SRC Decoded: What You Missed March 11th

The Students’ Representative Council (SRC) is a council composed of a body of students elected by their peers, who are tasked with running the Acadia Students’ Union (ASU). The SRC meets every Wednesday at 5:30 PM in the Beveridge Forum located off the Michener Lounge in the Students’ Union Building (SUB). Each meeting is open to the public and students are welcome to attend meetings to learn more about the decisions being made on their behalf.

This week’s meeting consisted of discussion surrounding a notice of motion to re-implement the “No” vote during elections, a project reflection from the MCAT and LCAT practice tests that were held, and recruitment for council members to assist with the soon-approaching House Council interviews.

Notice of Motion: Yes/No Promotion

Councillor Jonah van Driesum asked for the council’s approval in re-implementing the “No” option for students during elections. Councillor van Driesum raised concern that this was the first year without the “No” vote and, uncoincidentally, this year’s election had the worst turnout of voters. Responding to the concern, VP Student Life Robbie Holmes explained that the decrease in the number of voters was also due to the lower number of candidates running for positions this year, and the lack of campaigning that took place during the election process. In van Driesum’s opinion, the turnout is a result of people wanting a Yes/No vote and not getting it; furthermore, putting the “No” box back in will raise the voter count and improve the democracy of the election system.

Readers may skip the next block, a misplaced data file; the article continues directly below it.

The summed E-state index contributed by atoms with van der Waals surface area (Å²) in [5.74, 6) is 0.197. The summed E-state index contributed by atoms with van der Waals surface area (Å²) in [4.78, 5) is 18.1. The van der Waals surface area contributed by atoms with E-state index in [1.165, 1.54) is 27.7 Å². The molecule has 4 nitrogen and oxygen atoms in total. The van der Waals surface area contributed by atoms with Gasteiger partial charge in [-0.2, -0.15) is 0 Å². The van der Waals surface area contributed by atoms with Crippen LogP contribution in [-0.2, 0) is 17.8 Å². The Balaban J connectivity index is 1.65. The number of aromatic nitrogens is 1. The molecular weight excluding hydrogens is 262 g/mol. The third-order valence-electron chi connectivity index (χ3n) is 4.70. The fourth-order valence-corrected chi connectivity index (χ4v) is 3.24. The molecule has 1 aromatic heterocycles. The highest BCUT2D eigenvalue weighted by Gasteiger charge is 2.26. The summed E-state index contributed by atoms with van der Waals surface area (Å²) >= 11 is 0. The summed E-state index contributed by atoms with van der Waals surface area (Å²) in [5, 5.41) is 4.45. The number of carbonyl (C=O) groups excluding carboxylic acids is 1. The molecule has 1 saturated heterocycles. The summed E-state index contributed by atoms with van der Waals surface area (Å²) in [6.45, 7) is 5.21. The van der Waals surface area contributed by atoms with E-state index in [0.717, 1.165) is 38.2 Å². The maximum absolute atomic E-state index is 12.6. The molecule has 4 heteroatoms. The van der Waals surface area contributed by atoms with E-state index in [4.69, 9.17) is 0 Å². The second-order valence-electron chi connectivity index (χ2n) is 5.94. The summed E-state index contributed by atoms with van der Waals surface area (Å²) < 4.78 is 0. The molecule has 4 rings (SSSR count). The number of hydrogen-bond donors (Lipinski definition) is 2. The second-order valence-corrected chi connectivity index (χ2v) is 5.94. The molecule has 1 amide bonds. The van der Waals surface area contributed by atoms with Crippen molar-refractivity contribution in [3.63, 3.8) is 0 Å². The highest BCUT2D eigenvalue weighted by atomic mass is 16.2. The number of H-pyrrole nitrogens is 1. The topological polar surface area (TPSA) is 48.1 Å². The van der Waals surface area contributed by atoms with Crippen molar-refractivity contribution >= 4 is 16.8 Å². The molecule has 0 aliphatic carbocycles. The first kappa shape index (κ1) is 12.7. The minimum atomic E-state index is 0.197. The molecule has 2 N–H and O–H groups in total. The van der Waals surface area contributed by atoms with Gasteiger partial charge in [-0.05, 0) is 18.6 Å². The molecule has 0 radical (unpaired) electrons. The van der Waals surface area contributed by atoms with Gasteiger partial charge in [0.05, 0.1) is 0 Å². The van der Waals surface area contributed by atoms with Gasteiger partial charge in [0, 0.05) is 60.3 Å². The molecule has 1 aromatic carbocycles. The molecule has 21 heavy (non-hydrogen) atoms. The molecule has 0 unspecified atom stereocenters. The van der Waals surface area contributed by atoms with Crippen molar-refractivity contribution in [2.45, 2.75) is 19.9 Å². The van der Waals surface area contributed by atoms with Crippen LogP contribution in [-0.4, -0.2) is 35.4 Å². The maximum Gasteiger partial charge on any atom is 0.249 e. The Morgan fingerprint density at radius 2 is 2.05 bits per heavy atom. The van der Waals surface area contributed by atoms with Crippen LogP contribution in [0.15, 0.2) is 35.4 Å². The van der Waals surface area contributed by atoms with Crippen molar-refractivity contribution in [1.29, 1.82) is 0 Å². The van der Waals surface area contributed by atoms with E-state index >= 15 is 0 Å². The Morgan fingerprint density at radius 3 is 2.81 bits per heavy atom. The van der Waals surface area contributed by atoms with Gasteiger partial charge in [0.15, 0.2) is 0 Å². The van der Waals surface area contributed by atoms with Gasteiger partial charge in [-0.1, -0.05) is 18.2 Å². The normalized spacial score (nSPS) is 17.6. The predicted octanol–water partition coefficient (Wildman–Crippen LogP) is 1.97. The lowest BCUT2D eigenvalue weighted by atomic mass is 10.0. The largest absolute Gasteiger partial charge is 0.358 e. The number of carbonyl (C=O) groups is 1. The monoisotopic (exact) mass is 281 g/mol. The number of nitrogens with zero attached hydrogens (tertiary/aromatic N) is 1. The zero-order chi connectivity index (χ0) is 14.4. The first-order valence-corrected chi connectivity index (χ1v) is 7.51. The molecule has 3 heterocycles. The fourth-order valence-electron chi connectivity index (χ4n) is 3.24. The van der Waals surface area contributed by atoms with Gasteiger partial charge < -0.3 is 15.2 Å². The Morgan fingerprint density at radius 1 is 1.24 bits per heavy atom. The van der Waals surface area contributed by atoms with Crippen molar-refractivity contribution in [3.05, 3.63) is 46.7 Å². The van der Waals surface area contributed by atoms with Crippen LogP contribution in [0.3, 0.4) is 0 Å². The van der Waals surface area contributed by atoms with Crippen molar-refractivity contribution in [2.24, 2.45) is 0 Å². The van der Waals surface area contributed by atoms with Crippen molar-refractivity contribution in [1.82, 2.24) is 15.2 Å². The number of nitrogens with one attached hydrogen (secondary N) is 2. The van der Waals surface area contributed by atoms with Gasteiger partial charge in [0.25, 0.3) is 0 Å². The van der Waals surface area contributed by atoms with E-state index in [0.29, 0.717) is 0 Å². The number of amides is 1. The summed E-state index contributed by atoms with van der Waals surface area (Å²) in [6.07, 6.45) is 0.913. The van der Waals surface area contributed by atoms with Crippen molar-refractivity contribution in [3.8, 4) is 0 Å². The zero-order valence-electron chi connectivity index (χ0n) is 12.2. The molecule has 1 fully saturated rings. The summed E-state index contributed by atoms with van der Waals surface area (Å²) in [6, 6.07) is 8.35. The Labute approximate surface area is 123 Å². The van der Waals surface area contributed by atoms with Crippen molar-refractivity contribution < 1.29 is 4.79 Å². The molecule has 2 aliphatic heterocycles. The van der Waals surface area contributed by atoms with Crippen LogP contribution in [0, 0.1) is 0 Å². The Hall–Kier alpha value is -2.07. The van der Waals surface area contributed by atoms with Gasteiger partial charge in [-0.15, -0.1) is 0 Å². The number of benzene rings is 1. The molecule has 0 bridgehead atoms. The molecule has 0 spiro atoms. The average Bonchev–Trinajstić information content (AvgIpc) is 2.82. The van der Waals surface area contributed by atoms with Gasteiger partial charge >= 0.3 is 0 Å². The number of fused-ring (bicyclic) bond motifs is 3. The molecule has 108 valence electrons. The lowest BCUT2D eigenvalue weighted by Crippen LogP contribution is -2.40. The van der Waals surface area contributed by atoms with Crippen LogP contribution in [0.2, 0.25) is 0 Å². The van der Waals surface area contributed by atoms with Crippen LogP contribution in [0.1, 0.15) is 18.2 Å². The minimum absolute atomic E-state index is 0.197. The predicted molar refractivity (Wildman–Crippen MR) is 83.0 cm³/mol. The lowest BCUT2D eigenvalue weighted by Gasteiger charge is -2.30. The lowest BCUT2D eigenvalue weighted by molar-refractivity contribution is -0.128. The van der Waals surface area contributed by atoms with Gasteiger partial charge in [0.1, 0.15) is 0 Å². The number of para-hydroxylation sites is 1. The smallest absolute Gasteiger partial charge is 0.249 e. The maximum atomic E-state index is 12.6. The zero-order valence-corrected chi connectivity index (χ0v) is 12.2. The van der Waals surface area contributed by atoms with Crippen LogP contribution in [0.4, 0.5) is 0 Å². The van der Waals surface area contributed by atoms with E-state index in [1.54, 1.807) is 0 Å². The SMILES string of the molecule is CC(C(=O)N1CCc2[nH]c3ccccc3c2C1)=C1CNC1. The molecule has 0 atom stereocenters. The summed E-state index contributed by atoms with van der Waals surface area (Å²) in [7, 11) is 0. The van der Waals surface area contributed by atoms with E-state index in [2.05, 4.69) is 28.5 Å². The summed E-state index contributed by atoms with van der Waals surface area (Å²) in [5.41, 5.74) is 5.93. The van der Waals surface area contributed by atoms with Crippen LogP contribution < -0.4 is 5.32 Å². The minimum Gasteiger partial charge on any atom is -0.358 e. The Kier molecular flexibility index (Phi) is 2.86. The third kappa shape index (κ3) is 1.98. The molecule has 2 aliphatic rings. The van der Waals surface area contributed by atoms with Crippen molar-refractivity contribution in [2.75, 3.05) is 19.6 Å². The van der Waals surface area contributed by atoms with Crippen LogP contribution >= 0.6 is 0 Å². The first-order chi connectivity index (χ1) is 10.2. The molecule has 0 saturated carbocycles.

ASU President Kyle Vandertoorn commented that the decision to take away the “No” option was in an effort to prevent a re-election from happening in the case that an individual candidate is voted the majority “No”, and the council cannot fill the position. Moreover, the ‘No” option was taken out because if a student is so strongly against a candidate running for a position with the ASU, then they should run themselves. Historically, the “No” option is seldom chosen from students – the lowest recorded “Yes” result for a candidate was in the high eighties percentile.

Some council members also commented that if a student or a group of students are so opposed to someone running for council, that person or group of people should have an outlet to express their concern. This is because some students, although strongly opposed to whoever is running or on council, may be apprehensive about taking on the position themselves, for example, the role of President. Councillor Molly Anderson offered that the impeachment process should also be re-implemented then, to “give Acadia students back their power”. As of right now, only council members have the authority to impeach other council members, which can be problematic.

VP Finance and Operations Brendan MacNeil then voiced that he is disappointed in the council and the way this was executed. MacNeil stated, “it’s not a question of impeachment, it’s a question of the fundamentals of democracy. Do we represent the student body, or not?”